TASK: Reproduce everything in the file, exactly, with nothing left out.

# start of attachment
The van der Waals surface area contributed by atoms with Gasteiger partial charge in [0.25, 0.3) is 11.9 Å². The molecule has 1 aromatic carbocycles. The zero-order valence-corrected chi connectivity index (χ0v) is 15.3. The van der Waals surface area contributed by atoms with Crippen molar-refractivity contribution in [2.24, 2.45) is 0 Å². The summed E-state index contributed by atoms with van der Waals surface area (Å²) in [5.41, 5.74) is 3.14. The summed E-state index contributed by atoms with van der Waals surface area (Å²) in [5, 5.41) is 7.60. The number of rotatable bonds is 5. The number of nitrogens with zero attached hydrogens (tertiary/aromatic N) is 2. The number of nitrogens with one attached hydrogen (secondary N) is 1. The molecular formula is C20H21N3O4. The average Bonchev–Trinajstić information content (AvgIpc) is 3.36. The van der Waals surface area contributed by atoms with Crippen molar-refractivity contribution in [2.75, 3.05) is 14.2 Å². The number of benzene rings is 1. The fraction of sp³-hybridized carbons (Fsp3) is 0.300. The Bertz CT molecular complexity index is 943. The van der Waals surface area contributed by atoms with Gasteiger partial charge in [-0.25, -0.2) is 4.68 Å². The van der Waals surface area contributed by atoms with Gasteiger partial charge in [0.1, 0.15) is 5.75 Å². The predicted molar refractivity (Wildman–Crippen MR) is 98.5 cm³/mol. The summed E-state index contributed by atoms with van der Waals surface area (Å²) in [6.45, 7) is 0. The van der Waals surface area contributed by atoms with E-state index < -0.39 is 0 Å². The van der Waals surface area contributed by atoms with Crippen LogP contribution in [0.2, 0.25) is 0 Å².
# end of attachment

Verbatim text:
The van der Waals surface area contributed by atoms with Gasteiger partial charge in [0.25, 0.3) is 11.9 Å². The molecule has 1 aromatic carbocycles. The zero-order valence-corrected chi connectivity index (χ0v) is 15.3. The van der Waals surface area contributed by atoms with Crippen molar-refractivity contribution in [2.24, 2.45) is 0 Å². The summed E-state index contributed by atoms with van der Waals surface area (Å²) in [5.41, 5.74) is 3.14. The summed E-state index contributed by atoms with van der Waals surface area (Å²) in [5, 5.41) is 7.60. The number of rotatable bonds is 5. The number of nitrogens with zero attached hydrogens (tertiary/aromatic N) is 2. The number of nitrogens with one attached hydrogen (secondary N) is 1. The molecular formula is C20H21N3O4. The average Bonchev–Trinajstić information content (AvgIpc) is 3.36. The van der Waals surface area contributed by atoms with Crippen molar-refractivity contribution in [2.75, 3.05) is 14.2 Å². The number of benzene rings is 1. The fraction of sp³-hybridized carbons (Fsp3) is 0.300. The Bertz CT molecular complexity index is 943. The van der Waals surface area contributed by atoms with Gasteiger partial charge in [-0.25, -0.2) is 4.68 Å². The van der Waals surface area contributed by atoms with Gasteiger partial charge in [0.1, 0.15) is 5.75 Å². The predicted molar refractivity (Wildman–Crippen MR) is 98.5 cm³/mol. The summed E-state index contributed by atoms with van der Waals surface area (Å²) in [6.45, 7) is 0. The van der Waals surface area contributed by atoms with E-state index < -0.39 is 0 Å². The van der Waals surface area contributed by atoms with Crippen LogP contribution in [0.2, 0.25) is 0 Å².